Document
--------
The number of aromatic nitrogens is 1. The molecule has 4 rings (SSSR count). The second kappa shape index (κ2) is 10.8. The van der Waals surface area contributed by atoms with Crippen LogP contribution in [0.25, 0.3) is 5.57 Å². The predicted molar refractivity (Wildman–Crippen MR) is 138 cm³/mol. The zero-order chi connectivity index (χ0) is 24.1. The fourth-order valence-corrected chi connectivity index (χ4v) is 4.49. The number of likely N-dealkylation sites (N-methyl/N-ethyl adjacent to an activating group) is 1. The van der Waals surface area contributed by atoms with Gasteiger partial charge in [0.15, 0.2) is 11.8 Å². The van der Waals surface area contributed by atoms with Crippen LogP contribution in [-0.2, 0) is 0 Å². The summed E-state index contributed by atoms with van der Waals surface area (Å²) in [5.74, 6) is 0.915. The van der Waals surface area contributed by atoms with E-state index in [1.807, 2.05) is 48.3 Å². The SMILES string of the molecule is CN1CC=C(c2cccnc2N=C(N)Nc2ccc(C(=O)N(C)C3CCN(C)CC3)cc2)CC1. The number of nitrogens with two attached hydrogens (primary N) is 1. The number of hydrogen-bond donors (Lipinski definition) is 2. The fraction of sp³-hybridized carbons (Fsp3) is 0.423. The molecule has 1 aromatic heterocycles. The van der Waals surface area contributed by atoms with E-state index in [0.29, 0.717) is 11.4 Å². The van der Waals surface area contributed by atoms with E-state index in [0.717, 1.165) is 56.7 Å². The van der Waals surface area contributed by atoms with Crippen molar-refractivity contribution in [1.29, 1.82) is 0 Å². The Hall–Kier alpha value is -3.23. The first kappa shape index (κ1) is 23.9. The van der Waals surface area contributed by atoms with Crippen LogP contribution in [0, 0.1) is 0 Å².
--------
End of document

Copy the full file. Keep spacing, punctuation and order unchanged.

The number of aromatic nitrogens is 1. The molecule has 4 rings (SSSR count). The second kappa shape index (κ2) is 10.8. The van der Waals surface area contributed by atoms with Crippen LogP contribution in [0.25, 0.3) is 5.57 Å². The predicted molar refractivity (Wildman–Crippen MR) is 138 cm³/mol. The zero-order chi connectivity index (χ0) is 24.1. The fourth-order valence-corrected chi connectivity index (χ4v) is 4.49. The number of likely N-dealkylation sites (N-methyl/N-ethyl adjacent to an activating group) is 1. The van der Waals surface area contributed by atoms with Gasteiger partial charge in [0.15, 0.2) is 11.8 Å². The van der Waals surface area contributed by atoms with Crippen LogP contribution in [-0.2, 0) is 0 Å². The summed E-state index contributed by atoms with van der Waals surface area (Å²) in [5.74, 6) is 0.915. The van der Waals surface area contributed by atoms with E-state index in [1.807, 2.05) is 48.3 Å². The SMILES string of the molecule is CN1CC=C(c2cccnc2N=C(N)Nc2ccc(C(=O)N(C)C3CCN(C)CC3)cc2)CC1. The number of nitrogens with two attached hydrogens (primary N) is 1. The number of hydrogen-bond donors (Lipinski definition) is 2. The fraction of sp³-hybridized carbons (Fsp3) is 0.423. The molecule has 1 aromatic heterocycles. The van der Waals surface area contributed by atoms with E-state index in [0.29, 0.717) is 11.4 Å². The van der Waals surface area contributed by atoms with E-state index in [0.717, 1.165) is 56.7 Å². The van der Waals surface area contributed by atoms with Crippen molar-refractivity contribution in [1.29, 1.82) is 0 Å². The Hall–Kier alpha value is -3.23. The first kappa shape index (κ1) is 23.9. The van der Waals surface area contributed by atoms with Crippen LogP contribution in [0, 0.1) is 0 Å².